Apple launched its own branded MasterCard nationwide in August. In the months since, the digital-first payment system has won some fans for its easy integration into the iPhone and Apple ecosystem, and it more or less seemed to work about as well as any other credit card. Now, however, financial-services regulators want to know what's going on under the hood amid accusations that the software determining the card's terms has a sexist slant.
Software developer and entrepreneur David Heinemeier Hansson took to Twitter late last week to complain about his wife Jamie Heinemeier Hansson's experience with AppleCard.
"The @AppleCard is such a fucking sexist program," his lengthy thread began. "My wife and I filed joint tax returns, live in a community-property state, and have been married for a long time. Yet Apple's black box algorithm thinks I deserve 20x the credit limit she does. No appeals work."
"It gets even worse," he added, sharing a screenshot showing $0 owed on a limit of, apparently, $57.24. "Even when she pays off her ridiculously low limit in full, the card won't approve any spending until the next billing period. Women apparently aren't good credit risks even when they pay off the fucking balance in advance and in full."
Speaking with Apple customer service did no good, he added, with representatives repeatedly deflecting blame to the black box that makes the determinations. Customer service representatives were, "very nice, courteous people representing an utterly broken and reprehensible system," Hansson said. "The first person was like 'I don't know why, but I swear we're not discriminating, IT'S JUST THE ALGORITHM.' I shit you not. 'IT'S JUST THE ALGORITHM!'"
Several other men on Twitter chimed in with replies outlining similar experiences. They said their wives, who on paper look like the better credit risks, received significantly less favorable terms on their Apple Cards than they did. One of the responses came from Apple co-founder Steve Wozniak, who tweeted that, although he and his wife have only joint bank accounts and assets, his Apple Card was given a limit 10 times higher than his wife's.
As Hansson's thread went viral and gained media attention, representatives of Apple VIP customer service stepped in. They bumped the credit limit on Jamie's card up to match David's and launched an internal investigation.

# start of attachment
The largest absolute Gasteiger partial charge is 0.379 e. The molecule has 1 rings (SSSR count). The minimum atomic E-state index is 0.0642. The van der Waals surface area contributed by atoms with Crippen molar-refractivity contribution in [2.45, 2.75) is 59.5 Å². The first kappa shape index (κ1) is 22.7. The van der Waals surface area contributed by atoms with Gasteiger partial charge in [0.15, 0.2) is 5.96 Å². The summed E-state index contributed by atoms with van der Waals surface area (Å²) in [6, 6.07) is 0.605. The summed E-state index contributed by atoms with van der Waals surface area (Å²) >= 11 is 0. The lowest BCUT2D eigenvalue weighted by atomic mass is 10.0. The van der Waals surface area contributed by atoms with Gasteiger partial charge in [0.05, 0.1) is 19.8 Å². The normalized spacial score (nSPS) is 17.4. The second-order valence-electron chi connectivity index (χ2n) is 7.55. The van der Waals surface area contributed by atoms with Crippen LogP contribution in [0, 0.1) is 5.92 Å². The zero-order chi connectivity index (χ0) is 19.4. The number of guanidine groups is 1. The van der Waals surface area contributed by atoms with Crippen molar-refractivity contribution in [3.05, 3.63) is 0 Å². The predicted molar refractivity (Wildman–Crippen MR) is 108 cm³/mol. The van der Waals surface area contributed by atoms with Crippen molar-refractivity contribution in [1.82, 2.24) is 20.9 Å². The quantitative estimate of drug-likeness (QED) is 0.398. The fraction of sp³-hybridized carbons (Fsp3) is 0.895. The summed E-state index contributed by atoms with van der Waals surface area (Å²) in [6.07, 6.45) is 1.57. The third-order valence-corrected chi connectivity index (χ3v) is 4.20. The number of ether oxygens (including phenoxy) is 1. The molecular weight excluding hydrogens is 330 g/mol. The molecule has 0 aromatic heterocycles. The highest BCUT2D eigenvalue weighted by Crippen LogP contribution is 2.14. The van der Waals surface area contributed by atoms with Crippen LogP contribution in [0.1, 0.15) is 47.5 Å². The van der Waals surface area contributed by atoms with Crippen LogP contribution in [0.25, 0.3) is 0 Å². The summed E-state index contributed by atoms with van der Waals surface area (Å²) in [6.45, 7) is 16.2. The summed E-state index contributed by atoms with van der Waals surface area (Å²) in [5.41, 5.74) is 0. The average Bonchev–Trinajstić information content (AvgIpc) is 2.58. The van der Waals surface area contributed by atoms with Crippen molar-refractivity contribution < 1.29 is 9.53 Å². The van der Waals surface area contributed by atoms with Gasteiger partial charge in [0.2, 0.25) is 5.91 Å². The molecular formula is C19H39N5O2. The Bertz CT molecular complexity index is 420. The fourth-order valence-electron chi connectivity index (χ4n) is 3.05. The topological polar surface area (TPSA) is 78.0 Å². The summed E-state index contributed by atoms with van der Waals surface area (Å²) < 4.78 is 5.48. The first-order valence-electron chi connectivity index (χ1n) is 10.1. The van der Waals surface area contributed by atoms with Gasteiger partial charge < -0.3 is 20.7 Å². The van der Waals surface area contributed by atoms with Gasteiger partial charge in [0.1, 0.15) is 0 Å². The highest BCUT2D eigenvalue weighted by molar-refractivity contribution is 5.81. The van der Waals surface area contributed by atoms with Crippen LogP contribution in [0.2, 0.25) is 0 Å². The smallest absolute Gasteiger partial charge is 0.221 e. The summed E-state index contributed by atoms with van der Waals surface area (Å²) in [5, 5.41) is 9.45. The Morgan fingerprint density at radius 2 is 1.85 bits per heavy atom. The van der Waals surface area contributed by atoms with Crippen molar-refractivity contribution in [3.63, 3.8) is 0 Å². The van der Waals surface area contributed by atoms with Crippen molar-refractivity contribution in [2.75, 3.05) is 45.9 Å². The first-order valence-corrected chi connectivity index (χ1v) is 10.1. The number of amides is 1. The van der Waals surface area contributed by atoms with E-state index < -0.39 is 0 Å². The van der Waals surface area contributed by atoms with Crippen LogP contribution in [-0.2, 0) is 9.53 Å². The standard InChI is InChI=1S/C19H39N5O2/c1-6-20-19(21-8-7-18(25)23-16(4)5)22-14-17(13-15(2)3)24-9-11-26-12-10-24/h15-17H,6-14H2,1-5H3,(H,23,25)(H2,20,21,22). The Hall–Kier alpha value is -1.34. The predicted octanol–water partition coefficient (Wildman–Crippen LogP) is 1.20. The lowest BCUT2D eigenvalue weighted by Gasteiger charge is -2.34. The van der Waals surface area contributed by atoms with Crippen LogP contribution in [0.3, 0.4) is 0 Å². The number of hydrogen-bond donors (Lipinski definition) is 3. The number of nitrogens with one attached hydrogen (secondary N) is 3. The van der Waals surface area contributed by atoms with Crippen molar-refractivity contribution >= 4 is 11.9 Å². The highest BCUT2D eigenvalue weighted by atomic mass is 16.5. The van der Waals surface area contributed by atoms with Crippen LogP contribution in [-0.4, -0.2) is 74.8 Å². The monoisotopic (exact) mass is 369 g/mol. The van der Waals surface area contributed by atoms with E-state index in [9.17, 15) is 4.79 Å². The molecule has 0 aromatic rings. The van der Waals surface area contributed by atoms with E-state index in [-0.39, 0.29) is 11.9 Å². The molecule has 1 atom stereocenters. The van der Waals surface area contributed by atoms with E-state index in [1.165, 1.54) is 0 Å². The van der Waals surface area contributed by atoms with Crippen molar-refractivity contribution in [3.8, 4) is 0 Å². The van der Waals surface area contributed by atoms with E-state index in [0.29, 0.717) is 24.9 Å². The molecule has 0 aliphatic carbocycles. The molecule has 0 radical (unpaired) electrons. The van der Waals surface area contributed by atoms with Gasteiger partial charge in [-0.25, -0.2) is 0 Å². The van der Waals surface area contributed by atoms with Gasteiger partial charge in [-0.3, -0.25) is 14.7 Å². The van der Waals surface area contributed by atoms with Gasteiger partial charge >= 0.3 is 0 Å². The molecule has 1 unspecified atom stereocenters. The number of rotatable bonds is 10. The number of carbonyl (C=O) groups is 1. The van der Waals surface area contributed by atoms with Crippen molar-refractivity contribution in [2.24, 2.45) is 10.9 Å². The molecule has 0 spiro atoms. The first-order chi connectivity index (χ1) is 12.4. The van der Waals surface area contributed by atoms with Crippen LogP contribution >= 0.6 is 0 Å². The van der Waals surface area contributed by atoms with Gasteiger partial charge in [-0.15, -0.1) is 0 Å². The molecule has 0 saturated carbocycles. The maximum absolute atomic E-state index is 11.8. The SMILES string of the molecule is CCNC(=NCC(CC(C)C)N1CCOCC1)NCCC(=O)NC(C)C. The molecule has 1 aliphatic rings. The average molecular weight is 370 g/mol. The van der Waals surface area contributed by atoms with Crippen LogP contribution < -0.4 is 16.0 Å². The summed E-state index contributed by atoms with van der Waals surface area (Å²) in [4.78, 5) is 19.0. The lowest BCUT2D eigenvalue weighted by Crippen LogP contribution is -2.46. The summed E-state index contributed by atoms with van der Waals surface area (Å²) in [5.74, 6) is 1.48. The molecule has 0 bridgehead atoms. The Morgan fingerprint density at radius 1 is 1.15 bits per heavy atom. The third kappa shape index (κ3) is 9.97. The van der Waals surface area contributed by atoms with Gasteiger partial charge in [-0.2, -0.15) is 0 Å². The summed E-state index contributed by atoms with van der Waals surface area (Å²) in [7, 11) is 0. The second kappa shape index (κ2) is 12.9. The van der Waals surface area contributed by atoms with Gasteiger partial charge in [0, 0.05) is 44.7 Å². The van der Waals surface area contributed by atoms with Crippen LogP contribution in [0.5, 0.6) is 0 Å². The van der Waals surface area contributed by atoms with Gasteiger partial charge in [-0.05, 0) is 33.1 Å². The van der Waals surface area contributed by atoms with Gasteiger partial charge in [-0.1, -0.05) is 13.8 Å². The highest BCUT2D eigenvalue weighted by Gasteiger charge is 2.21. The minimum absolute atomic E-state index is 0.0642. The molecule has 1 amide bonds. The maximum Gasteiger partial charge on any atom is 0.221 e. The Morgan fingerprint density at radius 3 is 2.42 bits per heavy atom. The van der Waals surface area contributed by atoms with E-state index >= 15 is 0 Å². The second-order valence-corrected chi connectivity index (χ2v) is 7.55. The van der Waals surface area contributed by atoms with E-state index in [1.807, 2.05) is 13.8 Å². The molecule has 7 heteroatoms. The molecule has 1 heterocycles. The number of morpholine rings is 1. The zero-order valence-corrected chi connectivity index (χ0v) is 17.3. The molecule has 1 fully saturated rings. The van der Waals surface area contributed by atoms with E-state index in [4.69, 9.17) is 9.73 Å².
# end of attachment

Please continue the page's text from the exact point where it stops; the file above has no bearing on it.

Apple VIP support aren't the only ones interested in figuring out if the company's mysterious algorithm is behaving in discriminatory ways; regulators are investigating now, too.
Hansson's tweets drew the attention of Linda Lacewell, head of the New York Department of Financial Services. "Here in New York State, we support innovation," Lacewell wrote in a blog post Sunday, adding:
However, new technologies cannot leave certain consumers behind or entrench discrimination. We believe innovation can help solve many challenges, including making quality financial services more accessible and affordable. Yet, this can't be accomplished without maintaining public confidence. For innovation to deliver lasting and sustained value, the consumers who use new products or services must be able to trust they are being treated fairly.
All financial products and services offered in New York State are required not to discriminate against protected groups. Those products include the Apple Card, which is backed by New York-based Goldman Sachs.
Goldman Sachs issued a statement Sunday saying the discrepancies happened because credit decisions are made on an individual basis, not taking family factors into account.
"We look at an individual's income and an individual's creditworthiness, which includes factors like personal credit scores, how much debt you have, and how that debt has been managed," the company said. "Based on these factors, it is possible for two family members to receive significantly different credit decisions. In all cases, we have not and will not make decisions based on factors like gender."
CNBC reports that Goldman was "aware of the potential issue" before the card launched in August but chose to move forward anyway. The bank says it is still considering ways of launching shared accounts, including adding multiple cardholders to a single account or allowing for co-signers.
The statement (and the potential for joint accounts or co-signers) does not specifically address why several users reported their wives—in some cases literal millionaires—were given significantly lower Apple Card credit limits and higher interest rates despite being the higher-income earners in the family, having higher credit scores, or both.
It's unlikely in the extreme that someone at either Apple or Goldman Sachs sat down, twirled his mustache à la Snidely Whiplash, and said, "Ah ha! Let's treat women more badly than men!" Doing so would be both morally and economically stupid, and nobody's accusing the companies of doing it intentionally.
Decisions made by algorithm, though, have a way of reflecting good old-fashioned human biases—just with even less transparency. And it happens in almost every field. The examples are becoming countless.
About a year ago, Amazon had to stop using an AI tool for hiring and recruiting purposes after it turned out not to be advancing female candidates. Essentially, the software looked at the company's current successful workforce, which skews male, and decided "male" must be a determinant of success.
In 2015, ProPublica discovered that Asian American families were likely to be charged significantly more for SAT test-prep services. The algorithm determining price wasn't built expressly to discriminate by race; instead, it used ZIP code—but it charged higher rates in neighborhoods that turned out to be predominantly Asian.
Algorithms with systemic biases are also pervasive in the criRead More – Source